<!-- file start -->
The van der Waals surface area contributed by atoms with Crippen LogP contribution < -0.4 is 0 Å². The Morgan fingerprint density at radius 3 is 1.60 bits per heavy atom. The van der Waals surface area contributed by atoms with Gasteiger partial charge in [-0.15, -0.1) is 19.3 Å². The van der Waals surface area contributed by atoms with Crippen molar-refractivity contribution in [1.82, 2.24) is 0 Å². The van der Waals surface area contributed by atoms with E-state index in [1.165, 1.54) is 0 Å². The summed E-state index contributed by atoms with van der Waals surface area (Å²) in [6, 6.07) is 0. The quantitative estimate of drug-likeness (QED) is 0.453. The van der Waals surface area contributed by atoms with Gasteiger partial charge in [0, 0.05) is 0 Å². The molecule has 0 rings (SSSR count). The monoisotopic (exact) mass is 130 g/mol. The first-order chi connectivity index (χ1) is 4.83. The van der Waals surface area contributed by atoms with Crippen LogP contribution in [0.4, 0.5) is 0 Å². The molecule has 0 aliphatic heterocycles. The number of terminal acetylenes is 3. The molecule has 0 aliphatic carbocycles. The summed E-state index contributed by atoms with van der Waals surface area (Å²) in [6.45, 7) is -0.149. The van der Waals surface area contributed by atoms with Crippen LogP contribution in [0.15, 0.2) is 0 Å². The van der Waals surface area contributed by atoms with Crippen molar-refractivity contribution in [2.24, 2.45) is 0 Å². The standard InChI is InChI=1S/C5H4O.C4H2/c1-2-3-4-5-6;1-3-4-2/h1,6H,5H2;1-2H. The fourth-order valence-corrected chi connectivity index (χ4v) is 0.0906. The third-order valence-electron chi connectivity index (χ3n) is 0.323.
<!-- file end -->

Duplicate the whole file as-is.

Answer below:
The van der Waals surface area contributed by atoms with Crippen LogP contribution < -0.4 is 0 Å². The Morgan fingerprint density at radius 3 is 1.60 bits per heavy atom. The van der Waals surface area contributed by atoms with Gasteiger partial charge in [-0.15, -0.1) is 19.3 Å². The van der Waals surface area contributed by atoms with Crippen molar-refractivity contribution in [1.82, 2.24) is 0 Å². The van der Waals surface area contributed by atoms with E-state index in [1.165, 1.54) is 0 Å². The summed E-state index contributed by atoms with van der Waals surface area (Å²) in [6, 6.07) is 0. The quantitative estimate of drug-likeness (QED) is 0.453. The van der Waals surface area contributed by atoms with Gasteiger partial charge in [0, 0.05) is 0 Å². The molecule has 0 rings (SSSR count). The monoisotopic (exact) mass is 130 g/mol. The first-order chi connectivity index (χ1) is 4.83. The van der Waals surface area contributed by atoms with Crippen LogP contribution in [0.4, 0.5) is 0 Å². The molecule has 0 aliphatic heterocycles. The number of terminal acetylenes is 3. The molecule has 0 aliphatic carbocycles. The summed E-state index contributed by atoms with van der Waals surface area (Å²) in [6.45, 7) is -0.149. The van der Waals surface area contributed by atoms with Crippen LogP contribution in [0.15, 0.2) is 0 Å². The van der Waals surface area contributed by atoms with Crippen molar-refractivity contribution in [2.24, 2.45) is 0 Å². The standard InChI is InChI=1S/C5H4O.C4H2/c1-2-3-4-5-6;1-3-4-2/h1,6H,5H2;1-2H. The fourth-order valence-corrected chi connectivity index (χ4v) is 0.0906. The third-order valence-electron chi connectivity index (χ3n) is 0.323.